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Re: Existential Lobster

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  • DJRNews@xxx.xxx
    Okay perhaps this is getting a bit silly, but I ve just read a passage in Sartre s biography, The Words (1964), which might shed some light on the
    Message 1 of 4 , Jul 25, 1999
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      Okay perhaps this is getting a bit silly, but I've just read a passage in
      Sartre's biography, The Words (1964), which might shed some light on the
      crustacean-man of Nausea,

      "[One day, aged approx. eight,] I came across a hair-raising illustration: a
      moonlight quay, a long rugged claw emerged from the water, grabbed a
      drunkard, and dragged him down to the bottom of the dock. The picture
      illustrated a text which I read avidly and which ended -approximately- with
      these words: 'Was it a drunkard's hallucination? Had Hell gaped?' I was
      afraid of water, of crabs [...]. Above all, I was afraid of books: I cursed
      the tormentors who peopled their stories with these loathsome shapes. Yet I
      imitated them.
      Of course, it had to be the right moment. For instance, at dusk:
      shadows would be filling the dining-room. I would push my little desk over
      to the window, my anguish would return, and the docility of my heroes,
      unfailingly sublime, misunderstood and vindicated, would betray their lack of
      substance; then it would come: an invisible, bewildering creature would
      hypnotize me; in order to see it you had to describe it. [...] What then
      issued from my pen -an octopus with fiery eyes, a twenty-ton crustacean, or a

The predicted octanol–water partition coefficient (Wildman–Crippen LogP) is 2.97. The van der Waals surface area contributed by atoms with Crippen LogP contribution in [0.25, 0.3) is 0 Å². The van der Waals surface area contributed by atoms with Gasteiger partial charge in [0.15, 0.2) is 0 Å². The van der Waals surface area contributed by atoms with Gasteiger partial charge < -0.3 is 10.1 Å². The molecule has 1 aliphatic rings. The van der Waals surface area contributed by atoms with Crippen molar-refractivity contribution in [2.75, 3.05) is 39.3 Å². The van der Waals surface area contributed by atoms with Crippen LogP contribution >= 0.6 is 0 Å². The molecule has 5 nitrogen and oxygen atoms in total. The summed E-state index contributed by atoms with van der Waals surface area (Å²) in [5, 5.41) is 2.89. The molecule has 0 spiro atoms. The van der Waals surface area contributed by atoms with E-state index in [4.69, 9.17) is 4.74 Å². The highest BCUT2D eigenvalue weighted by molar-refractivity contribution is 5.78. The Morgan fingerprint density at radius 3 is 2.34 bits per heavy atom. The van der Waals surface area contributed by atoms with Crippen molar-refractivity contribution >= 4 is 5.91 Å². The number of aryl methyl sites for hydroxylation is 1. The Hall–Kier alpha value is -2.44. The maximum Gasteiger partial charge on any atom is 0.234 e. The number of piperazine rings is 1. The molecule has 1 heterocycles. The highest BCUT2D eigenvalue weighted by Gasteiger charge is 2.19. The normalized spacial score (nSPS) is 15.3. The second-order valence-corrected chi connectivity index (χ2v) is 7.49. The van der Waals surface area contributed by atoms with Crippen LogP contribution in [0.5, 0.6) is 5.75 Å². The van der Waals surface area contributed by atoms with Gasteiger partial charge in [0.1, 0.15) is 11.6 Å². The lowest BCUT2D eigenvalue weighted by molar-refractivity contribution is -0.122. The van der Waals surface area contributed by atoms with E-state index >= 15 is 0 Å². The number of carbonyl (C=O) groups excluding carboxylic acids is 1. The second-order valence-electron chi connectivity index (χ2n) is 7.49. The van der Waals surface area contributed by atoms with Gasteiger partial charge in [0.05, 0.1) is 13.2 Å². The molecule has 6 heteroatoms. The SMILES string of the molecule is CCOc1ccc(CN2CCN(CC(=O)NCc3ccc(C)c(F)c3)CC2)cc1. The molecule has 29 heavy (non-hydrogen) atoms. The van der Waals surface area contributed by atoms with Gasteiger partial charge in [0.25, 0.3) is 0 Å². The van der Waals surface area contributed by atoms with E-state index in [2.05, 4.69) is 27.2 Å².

giant talking-spider -was myself, a childish monster; it was my boredom with
      life, my fear of death, my mawkishness and my perversity. I did not
      recognize myself: as soon as it was engendered, the loathsome creature would
      turn on me and my courageous potholers; I would fear for their lives, my
      heart would give a leap [...]" (pp. 96-97)

      From this it would seem that the lobster/crab is meant to be something
      definitely monstrous, perhaps "evil" (cf. the discussion of evil in Saint
      Genet), a metaphor for the monstrous otherness of our own freedom, our
      constant possibility of choosing to become evil monsters instead of heroes.
      Sartre several times refers to the anguished consciousness perceiving its own
      freedom as 'monstrous'. The notion of the monster ,or of evil, seems to
      refer to the nihilating quality of freedom, its ability to choose precisely
      what is not human, not normal, not moral.

      Yours lobsterly,

      Don.
    • P.B.Whiston
      Just a quick thought from the pimordial lobster swamps. Sartre s notion of evil being a realisation of his own monsterous being not a other wordly evil
      Message 2 of 4 , Jul 26, 1999
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        Just a quick thought from the pimordial lobster swamps. Sartre's
        notion of evil being a realisation of his own monsterous being not a
        other wordly 'evil' reminds me of Bosch's paintings. Ya know, all
        those strange forms(reptiles, frogs, humanoid hydrids etc)
        arising out of the swamp. With Bosch's 'Last Judgement' these sea
        monsters often fuse with human forms suggesting that the evil in this
        'religious' battle is man-made not other worldy.

        Cabs
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